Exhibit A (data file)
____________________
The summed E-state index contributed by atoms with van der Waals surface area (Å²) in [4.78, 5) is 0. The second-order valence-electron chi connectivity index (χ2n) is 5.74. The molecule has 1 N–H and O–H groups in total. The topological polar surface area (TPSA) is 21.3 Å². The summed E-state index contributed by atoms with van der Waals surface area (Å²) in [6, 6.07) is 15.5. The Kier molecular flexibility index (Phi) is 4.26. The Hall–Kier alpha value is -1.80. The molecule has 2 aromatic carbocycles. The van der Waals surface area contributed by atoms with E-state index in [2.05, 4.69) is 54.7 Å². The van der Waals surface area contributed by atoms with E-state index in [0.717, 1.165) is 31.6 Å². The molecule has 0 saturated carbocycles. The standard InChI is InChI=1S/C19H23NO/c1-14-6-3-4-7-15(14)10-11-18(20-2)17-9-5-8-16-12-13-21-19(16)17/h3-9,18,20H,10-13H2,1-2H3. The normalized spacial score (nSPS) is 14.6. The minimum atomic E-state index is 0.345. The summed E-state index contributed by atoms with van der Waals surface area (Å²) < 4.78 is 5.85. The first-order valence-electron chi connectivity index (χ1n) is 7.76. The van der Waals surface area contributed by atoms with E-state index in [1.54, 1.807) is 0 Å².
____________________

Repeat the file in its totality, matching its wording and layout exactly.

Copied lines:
The summed E-state index contributed by atoms with van der Waals surface area (Å²) in [4.78, 5) is 0. The second-order valence-electron chi connectivity index (χ2n) is 5.74. The molecule has 1 N–H and O–H groups in total. The topological polar surface area (TPSA) is 21.3 Å². The summed E-state index contributed by atoms with van der Waals surface area (Å²) in [6, 6.07) is 15.5. The Kier molecular flexibility index (Phi) is 4.26. The Hall–Kier alpha value is -1.80. The molecule has 2 aromatic carbocycles. The van der Waals surface area contributed by atoms with E-state index in [2.05, 4.69) is 54.7 Å². The van der Waals surface area contributed by atoms with E-state index in [0.717, 1.165) is 31.6 Å². The molecule has 0 saturated carbocycles. The standard InChI is InChI=1S/C19H23NO/c1-14-6-3-4-7-15(14)10-11-18(20-2)17-9-5-8-16-12-13-21-19(16)17/h3-9,18,20H,10-13H2,1-2H3. The normalized spacial score (nSPS) is 14.6. The minimum atomic E-state index is 0.345. The summed E-state index contributed by atoms with van der Waals surface area (Å²) < 4.78 is 5.85. The first-order valence-electron chi connectivity index (χ1n) is 7.76. The van der Waals surface area contributed by atoms with E-state index in [1.54, 1.807) is 0 Å².